Tsuyoshi Sudario takes on Kazushi Miyamoto in a heavyweight collision at Rizin 27. This MMA event emanates from Nippongaishi Hall in Nagoya, Japan.
The pugilistic proceedings go down on Sunday, March 21st with Sudario versus Miyamoto positioned as one of the more prominent main card bouts.
Tsuyoshi Sudario gave me some of his time ahead of this prizefight and his insights can be found in the excerpts below.
Your last fight was with Minowa who has well over 100 pro MMA fights.
What was the overall experience like to get out there and compete with Minowa?
“So, the fight didn’t go as anticipated. We had a game plan for Minowaman. But, you know, the fight ended a lot quicker than we anticipated. So I wasn’t able to execute any of my things that I wanted to show.”
So to that point, does Tsuyoshi Sudario think this coming fight here will present him more of an opportunity to really showcase those skills, long-form?
“The last fight against Minowaman, there was an obvious weight difference. I knew that I wouldn’t be in no threat as long as I paid attention to just a few things. But for this one, my opponent is probably going to be heavier than me. Physically where it’s a fair fight, and he’s got a strong heart. I know that he’s got a warrior spirit, mentality is very strong. And I’m sure that if anything he throws lands on me, it’s going to hurt me.”
“So, I think that he will be able to push me more. I’ll be able to see what I can do when I’m put in those positions. So I’m pretty excited about it.”
It seems like part of the weight discrepancy there played into Minowa seeming averse to the elbows and soccer kicks and stomps.
Is there a similar dynamic in this fight or because the physiques are comparable, will Tsuyoshi Sudario be able to land soccer kicks and stomps for this one?
“Since there won’t be a significant weight difference, there will be soccer ball kicks allowed. Grounded knees to the head will be allowed. Face stomps will be allowed and we both agreed to elbows to the face. So that will also be allowed as well.”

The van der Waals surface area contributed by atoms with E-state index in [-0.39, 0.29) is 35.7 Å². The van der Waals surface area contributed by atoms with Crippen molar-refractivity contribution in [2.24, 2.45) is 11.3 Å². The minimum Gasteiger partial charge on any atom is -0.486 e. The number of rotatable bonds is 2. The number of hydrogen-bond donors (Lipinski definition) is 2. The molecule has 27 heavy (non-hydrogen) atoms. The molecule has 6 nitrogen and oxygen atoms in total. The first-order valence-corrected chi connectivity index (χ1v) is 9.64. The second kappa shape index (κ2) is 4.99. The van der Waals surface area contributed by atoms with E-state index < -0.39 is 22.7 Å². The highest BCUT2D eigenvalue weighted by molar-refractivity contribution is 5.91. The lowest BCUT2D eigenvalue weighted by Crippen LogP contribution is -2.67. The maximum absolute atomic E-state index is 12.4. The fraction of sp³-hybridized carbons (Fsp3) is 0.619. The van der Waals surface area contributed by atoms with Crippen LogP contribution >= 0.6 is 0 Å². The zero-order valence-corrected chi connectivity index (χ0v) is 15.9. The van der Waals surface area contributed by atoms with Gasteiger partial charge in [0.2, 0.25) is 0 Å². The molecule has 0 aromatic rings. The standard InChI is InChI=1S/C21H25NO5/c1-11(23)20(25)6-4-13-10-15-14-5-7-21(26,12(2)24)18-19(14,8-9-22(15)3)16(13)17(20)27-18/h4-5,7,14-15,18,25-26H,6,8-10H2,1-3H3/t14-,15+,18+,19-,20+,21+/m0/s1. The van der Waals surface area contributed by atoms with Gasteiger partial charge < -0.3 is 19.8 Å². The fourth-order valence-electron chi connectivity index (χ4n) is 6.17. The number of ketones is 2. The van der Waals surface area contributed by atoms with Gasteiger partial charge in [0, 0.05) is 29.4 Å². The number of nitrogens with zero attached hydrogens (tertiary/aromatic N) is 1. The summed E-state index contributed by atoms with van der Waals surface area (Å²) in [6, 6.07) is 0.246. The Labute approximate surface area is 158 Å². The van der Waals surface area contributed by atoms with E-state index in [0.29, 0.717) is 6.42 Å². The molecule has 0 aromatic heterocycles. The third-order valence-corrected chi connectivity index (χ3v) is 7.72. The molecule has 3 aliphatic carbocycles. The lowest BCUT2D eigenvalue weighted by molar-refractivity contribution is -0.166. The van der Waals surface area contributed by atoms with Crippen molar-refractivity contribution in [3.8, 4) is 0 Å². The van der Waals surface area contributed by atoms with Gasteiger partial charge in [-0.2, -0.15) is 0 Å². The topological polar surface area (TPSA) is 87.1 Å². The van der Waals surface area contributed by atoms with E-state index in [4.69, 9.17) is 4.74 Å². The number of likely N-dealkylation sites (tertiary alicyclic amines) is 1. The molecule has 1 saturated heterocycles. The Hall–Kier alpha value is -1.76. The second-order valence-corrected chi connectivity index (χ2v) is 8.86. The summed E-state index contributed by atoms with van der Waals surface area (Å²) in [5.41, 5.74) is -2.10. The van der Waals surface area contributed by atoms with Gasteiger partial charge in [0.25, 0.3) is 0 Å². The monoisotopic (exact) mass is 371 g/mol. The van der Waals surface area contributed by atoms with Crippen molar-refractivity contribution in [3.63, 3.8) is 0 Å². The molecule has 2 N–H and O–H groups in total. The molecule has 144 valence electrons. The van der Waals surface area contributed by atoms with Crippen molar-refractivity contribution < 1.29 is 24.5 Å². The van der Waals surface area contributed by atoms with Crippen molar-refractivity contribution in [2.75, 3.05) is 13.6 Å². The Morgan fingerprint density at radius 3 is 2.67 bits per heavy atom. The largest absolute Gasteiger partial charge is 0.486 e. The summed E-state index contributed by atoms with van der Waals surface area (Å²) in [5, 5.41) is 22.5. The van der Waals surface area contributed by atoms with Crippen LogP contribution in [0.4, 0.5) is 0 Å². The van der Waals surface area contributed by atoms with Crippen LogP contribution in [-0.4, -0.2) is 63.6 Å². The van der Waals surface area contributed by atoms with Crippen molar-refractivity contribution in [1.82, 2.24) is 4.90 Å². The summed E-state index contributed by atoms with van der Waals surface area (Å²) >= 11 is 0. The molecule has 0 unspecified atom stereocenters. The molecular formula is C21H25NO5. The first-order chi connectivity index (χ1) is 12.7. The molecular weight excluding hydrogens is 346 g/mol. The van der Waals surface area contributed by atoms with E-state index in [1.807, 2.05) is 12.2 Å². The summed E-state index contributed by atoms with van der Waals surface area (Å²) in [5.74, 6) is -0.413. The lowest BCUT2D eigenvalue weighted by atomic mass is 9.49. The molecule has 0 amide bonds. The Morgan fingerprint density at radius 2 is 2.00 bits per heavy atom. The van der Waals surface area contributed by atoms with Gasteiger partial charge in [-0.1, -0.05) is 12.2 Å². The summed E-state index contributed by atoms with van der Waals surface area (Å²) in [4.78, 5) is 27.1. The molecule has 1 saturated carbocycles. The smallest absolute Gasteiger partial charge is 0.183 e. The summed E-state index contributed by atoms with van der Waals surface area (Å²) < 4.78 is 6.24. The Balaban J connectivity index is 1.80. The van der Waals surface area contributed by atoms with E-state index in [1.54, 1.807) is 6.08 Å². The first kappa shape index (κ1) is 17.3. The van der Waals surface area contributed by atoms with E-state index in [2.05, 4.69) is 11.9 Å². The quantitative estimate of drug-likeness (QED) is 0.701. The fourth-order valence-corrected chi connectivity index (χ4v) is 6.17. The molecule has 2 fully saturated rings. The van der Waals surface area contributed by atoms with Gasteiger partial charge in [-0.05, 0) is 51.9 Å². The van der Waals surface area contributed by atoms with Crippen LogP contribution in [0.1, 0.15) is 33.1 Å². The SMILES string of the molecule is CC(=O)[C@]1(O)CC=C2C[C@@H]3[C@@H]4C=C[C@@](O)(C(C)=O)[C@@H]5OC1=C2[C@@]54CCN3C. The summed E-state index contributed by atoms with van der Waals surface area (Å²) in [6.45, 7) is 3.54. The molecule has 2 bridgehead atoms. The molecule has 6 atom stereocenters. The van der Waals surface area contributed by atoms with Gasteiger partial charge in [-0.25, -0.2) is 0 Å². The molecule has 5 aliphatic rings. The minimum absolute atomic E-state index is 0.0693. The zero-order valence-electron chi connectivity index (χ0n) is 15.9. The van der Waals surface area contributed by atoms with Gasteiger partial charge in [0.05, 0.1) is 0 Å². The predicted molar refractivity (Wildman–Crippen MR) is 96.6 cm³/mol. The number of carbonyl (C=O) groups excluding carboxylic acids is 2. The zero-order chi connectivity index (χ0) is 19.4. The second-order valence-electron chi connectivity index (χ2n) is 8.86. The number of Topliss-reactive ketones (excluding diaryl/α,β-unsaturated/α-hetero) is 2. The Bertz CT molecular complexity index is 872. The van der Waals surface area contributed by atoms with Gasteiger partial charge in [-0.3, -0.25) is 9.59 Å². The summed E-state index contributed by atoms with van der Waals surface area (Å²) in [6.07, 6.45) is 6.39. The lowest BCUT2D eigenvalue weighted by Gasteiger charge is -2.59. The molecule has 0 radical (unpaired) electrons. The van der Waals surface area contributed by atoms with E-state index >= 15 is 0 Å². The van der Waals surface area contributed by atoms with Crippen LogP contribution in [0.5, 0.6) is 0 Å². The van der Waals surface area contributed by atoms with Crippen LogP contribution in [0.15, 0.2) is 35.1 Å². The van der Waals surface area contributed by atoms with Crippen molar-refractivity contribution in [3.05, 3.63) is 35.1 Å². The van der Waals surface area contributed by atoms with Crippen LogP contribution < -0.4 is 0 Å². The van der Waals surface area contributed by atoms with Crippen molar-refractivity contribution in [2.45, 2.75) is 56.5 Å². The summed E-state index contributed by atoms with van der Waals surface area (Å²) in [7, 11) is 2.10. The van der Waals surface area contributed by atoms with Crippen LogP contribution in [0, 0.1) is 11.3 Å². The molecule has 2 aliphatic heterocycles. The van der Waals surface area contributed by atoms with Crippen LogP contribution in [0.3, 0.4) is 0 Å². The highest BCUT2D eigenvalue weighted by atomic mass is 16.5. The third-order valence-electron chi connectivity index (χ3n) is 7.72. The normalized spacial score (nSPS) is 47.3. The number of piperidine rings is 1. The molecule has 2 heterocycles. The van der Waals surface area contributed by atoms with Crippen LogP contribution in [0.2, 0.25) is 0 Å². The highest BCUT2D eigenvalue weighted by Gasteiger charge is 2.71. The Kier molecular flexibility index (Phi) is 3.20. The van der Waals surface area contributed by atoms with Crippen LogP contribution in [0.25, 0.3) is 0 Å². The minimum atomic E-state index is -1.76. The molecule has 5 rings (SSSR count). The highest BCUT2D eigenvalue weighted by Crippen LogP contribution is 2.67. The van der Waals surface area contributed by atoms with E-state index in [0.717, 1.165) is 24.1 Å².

Sudario vs Miyamoto
I was also noticing Yosuke Nishijima came by the gym a little bit ago to get time in with some of the guys.
I’m kind of wondering what Tsuyoshi Sudario’s thoughts were on that experience; Just learning technique from someone like that.
“So it was my first time actually training with such a specialist in striking. So there was definitely a lot to learn. From how to move your body, how to react, how to throw punches, the number of punches, distance, defense in close ranges. There was just so much depth. He just taught me so much depth. Introduced me to a whole different thing in terms of striking. So it’s been a very great experience working with him.”
It seems like Tsuyoshi Sudario’s striking has come along quite well…A very fluid transfer into the sport. I think some past instances of sumo wrestlers coming into MMA, it looks like they’re just crossing over from Sumo.
Is there a certain preparation methodology he credits to that? Why did he so fluidly transition to MMA as compared to some other Sumo peers?
“So I think the main reason is that it’s my mindset. So for me, it’s not like I only did Sumo growing up. I did karate, I did basketball, and I got into the Sumo world after graduating junior high. So, that’s when I started getting into Sumo. For me, if I’m going to do something and pursue something, I don’t want to half-ass it. I want to commit to it. And I want to be the best at whatever I’m at. All the other sumo wrestlers who turned MMA fighters, they’ve made it really far in the Sumo league.”
“Their rankings were really high, they were very famous, they made it to the top of what they did in Sumo. Then they transferred over to MMA. But for me, I was put in a situation where I could no longer aim for the top in Sumo. As far as rankings go, I’m probably the lowest-ranked sumo wrestler to turn MMA fighter. But for me, I was just put in an environment where I couldn’t pursue Sumo anymore.”